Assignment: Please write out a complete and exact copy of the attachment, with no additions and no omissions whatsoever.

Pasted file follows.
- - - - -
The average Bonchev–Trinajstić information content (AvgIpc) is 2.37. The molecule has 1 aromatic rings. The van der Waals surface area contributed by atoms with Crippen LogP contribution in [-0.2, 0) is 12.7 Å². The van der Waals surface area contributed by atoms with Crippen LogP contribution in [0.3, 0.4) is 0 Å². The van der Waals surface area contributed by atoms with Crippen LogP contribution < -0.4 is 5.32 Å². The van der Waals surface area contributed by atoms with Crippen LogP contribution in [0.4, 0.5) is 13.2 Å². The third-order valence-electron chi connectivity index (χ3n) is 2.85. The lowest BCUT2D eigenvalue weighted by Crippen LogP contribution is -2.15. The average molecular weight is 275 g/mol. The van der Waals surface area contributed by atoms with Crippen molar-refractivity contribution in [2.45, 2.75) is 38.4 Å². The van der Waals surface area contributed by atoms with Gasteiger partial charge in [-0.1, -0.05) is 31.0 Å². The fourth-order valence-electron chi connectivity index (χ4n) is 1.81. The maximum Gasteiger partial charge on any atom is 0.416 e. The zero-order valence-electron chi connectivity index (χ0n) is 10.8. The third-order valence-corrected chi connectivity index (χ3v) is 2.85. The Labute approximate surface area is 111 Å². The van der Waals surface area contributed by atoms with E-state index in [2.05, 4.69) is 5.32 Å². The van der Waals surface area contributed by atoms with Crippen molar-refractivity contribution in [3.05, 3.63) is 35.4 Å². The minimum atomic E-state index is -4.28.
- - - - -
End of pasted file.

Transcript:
The average Bonchev–Trinajstić information content (AvgIpc) is 2.37. The molecule has 1 aromatic rings. The van der Waals surface area contributed by atoms with Crippen LogP contribution in [-0.2, 0) is 12.7 Å². The van der Waals surface area contributed by atoms with Crippen LogP contribution in [0.3, 0.4) is 0 Å². The van der Waals surface area contributed by atoms with Crippen LogP contribution < -0.4 is 5.32 Å². The van der Waals surface area contributed by atoms with Crippen LogP contribution in [0.4, 0.5) is 13.2 Å². The third-order valence-electron chi connectivity index (χ3n) is 2.85. The lowest BCUT2D eigenvalue weighted by Crippen LogP contribution is -2.15. The average molecular weight is 275 g/mol. The van der Waals surface area contributed by atoms with Crippen molar-refractivity contribution in [2.45, 2.75) is 38.4 Å². The van der Waals surface area contributed by atoms with Gasteiger partial charge in [-0.1, -0.05) is 31.0 Å². The fourth-order valence-electron chi connectivity index (χ4n) is 1.81. The maximum Gasteiger partial charge on any atom is 0.416 e. The zero-order valence-electron chi connectivity index (χ0n) is 10.8. The third-order valence-corrected chi connectivity index (χ3v) is 2.85. The Labute approximate surface area is 111 Å². The van der Waals surface area contributed by atoms with E-state index in [2.05, 4.69) is 5.32 Å². The van der Waals surface area contributed by atoms with Crippen molar-refractivity contribution in [3.05, 3.63) is 35.4 Å². The minimum atomic E-state index is -4.28.